Put simply, recent U.S. intelligence assessments confirm what al-Amin has reported: that the UAE/Saudi war in Yemen is beginning to unravel. Not only are the Emiratis and Saudis mired in a seemingly endless conflict, their 8,000-plus Sudanese mercenaries are beginning to turn on their Emirati and Saudi officers. This is the result of Saudi penny-pinching (large numbers of Sudanese soldiers are owed months of backpay) and the fact that UAE/Saudi commanders regularly and knowingly order the Sudanese units into virtual suicide missions against the Houthi rebels. According to the Middle East Eye, as of November of 2017, upwards of 500 Sudanese soldiers have died in the conflict.
“These guys are cannon fodder for the Saudis, and they know it,” Michael Horton, a Yemen expert and fellow at the Jamestown Foundation, says. The result has been a number of incidents in which Sudanese soldiers have murdered their UAE or Saudi commanders, what Horton described as “a nasty piece of business.” …
But then the Saudis got some unexpected help. During a visit to Riyadh in April of 2015, Taha Osman al-Hussein, the powerful director of the office of Sudan’s president, suggested that the Saudis use Sudan’s military to help fight the Yemen war in exchange for Emirati and Saudi economic aid. At first, the Saudis were hesitant: they mistrusted Sudan’s ties to Iran and its support for Sunni Islamist groups, including the Muslim Brotherhood. The Saudis also feared that the international community would condemn them for allying with Sudanese President Omar al-Bashir, accused by the International Criminal Court of genocide, crimes against humanity, and war crimes in Sudan’s western province of Darfur—where Bashir had unleashed the murderous “Janjaweed” Arab militia against breakaway rebel groups. The Janjaweed has been charged by the State Department with the deaths of 400,000 Darfur civilians between 2004 and 2007.
Eventually, however, Saudi King Salman gave his blessing to the arrangement because the war in Yemen was going poorly and because Sudan had taken steps to distance itself from Iran. The deal was sealed in May of 2015 during a high-level meeting that included Bashir, Taha al-Hussein, King Salman, and then-Saudi defense minister Mohammed bin Salman (MbS)—who later, in his new role as Saudi Arabia’s crown prince, would be implicated in the murder of American journalist Jamal Khashoggi. In effect, Bashir had decided to put his country’s economy in the hands of the Saudis, while, for their part, the Saudis decided that making a deal with the devil was preferable to losing in Yemen. “Both sides were desperate,” Dr. Suliman Baldo, a senior policy advisor at the Enough Project (which tracks mass corruption and atrocities in Africa), told me. “Back then, the Saudis were stalemated in Yemen and Sudan’s economy was wobbly. Now the situation is actually worse: Salman’s military is losing and Bashir’s economy is collapsing.”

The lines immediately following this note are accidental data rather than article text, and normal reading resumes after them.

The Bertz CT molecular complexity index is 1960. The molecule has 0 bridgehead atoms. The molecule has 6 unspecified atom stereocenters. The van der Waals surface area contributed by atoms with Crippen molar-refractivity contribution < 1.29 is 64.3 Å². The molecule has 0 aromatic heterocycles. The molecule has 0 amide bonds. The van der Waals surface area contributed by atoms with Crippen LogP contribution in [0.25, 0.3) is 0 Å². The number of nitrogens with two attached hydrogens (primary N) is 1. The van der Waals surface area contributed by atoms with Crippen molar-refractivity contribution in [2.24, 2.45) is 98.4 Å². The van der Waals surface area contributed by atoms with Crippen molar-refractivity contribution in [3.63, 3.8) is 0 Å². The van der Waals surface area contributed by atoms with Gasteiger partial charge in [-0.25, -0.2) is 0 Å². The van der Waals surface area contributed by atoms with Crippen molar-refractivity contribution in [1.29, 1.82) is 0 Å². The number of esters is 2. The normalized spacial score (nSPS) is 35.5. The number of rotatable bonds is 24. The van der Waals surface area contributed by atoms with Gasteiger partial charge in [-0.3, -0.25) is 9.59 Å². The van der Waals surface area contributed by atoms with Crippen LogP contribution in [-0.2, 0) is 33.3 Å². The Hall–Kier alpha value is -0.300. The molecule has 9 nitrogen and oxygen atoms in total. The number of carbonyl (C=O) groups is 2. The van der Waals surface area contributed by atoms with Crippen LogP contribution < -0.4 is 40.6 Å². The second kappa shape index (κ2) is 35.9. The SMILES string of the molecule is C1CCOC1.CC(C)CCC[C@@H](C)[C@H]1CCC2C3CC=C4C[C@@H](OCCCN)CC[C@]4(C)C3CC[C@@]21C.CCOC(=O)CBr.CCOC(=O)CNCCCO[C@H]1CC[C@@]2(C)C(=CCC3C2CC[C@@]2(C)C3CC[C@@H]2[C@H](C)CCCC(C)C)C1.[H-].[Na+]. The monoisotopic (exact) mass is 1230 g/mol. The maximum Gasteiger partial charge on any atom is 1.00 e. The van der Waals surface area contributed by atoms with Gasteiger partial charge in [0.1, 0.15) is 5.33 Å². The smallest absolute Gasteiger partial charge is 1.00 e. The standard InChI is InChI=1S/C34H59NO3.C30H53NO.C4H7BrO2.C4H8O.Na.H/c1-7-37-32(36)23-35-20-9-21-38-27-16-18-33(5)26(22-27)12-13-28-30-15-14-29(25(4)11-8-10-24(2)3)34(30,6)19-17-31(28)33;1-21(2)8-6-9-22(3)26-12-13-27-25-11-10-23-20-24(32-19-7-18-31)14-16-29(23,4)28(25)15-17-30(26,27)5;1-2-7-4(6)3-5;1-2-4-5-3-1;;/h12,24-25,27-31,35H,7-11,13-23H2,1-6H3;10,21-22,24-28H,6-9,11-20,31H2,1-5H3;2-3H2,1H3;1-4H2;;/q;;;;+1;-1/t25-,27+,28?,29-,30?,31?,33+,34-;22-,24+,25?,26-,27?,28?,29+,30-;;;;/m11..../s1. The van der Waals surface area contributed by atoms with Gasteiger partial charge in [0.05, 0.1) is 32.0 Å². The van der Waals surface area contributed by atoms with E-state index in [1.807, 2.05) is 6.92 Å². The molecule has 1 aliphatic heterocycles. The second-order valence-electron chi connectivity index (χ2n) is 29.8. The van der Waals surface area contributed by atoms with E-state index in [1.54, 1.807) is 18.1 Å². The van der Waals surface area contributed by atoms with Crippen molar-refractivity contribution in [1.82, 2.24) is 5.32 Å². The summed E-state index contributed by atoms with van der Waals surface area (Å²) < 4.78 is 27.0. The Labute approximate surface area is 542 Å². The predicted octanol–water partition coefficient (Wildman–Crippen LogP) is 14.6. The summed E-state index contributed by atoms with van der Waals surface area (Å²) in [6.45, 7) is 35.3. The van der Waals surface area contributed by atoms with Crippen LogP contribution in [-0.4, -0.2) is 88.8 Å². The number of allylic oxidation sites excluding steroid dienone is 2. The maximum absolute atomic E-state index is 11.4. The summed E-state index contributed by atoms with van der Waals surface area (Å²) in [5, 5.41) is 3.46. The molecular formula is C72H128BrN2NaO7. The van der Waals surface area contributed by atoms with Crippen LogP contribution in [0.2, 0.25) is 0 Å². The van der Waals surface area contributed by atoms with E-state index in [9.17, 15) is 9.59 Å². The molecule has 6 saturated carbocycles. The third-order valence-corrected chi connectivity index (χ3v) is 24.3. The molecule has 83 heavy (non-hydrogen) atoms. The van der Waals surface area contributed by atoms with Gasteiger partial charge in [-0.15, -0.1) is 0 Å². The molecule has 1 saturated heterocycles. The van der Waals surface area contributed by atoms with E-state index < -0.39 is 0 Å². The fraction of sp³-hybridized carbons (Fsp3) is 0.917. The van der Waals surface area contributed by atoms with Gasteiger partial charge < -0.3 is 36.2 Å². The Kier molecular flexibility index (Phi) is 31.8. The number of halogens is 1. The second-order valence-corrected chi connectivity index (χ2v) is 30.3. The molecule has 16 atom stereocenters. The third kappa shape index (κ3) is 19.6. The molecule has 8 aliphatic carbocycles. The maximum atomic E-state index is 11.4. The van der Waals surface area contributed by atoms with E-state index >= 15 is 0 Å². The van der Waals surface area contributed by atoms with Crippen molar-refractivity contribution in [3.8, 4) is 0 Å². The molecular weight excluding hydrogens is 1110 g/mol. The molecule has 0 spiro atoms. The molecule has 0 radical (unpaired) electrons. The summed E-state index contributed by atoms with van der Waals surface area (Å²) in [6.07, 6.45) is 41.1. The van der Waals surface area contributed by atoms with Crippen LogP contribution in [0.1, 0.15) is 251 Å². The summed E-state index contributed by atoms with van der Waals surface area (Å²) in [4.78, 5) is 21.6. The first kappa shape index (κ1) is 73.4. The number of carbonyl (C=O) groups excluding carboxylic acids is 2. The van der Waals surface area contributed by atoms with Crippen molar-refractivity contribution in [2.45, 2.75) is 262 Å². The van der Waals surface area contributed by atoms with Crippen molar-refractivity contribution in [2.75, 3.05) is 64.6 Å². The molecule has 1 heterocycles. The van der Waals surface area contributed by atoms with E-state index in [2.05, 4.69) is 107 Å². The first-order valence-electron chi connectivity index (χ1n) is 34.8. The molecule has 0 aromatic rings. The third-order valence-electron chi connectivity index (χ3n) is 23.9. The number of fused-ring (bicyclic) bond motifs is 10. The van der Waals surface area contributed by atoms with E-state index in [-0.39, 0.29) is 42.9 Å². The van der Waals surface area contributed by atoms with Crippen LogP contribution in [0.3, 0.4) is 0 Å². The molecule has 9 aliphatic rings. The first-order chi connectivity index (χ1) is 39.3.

But the UAE and Saudis weren’t the only ones to make a deal with the devil—so too did the United States. “There’s not a person at the CIA station in Khartoum who doesn’t know that Bashir and his inner circle are world class kleptocrats,” the former intelligence officer with whom I spoke said. “But you know, this is all about terrorism and Iran. So when the Saudis made a pact with Bashir, we looked the other way.” Yemen expert Michael Horton is even more outspoken: “It’s not a case of we should know better,” he says. “It’s that we know better and do nothing.” …
The knock-on effects are profound: The UAE’s willingness to turn a blind eye to Sudanese conflict gold (especially from its lucrative mines in Darfur), has given the Bashir regime a desperately needed economic lifeline, in exchange the Emirates and Saudis have deepened their investments in Sudan and, most recently, been allowed to send recruiting officers to search for new Sudanese recruits free of Khartoum’s oversight. Additionally, the UAE/Saudi intervention in Yemen included deploying Sudanese mercenaries to fight terrorist groups in Yemen’s gold-rich Hadramout region, where the major mining concessions had been held by Qatar — until, that is, the UAE and Saudi Arabia clamped their embargo on Doha. Put simply, the Yemen war has empowered the Bashir regime and its Darfur militias while, at the same time, both the UAE and Saudis are using their fight in Yemen to lay claim to Qatar’s gold.
The final effect is even more worrisome. As a result of UAE and Saudi complicity in the illegal “blood gold” trade, the Bashir government has been sending its militias to quiet rebellions in gold rich provinces—opening new gold fields that have not yet been mined. “It’s kind of under-the-radar,” Michael Horton notes, “but Sudan’s fighting in Yemen has actually spurred fighting in Africa.”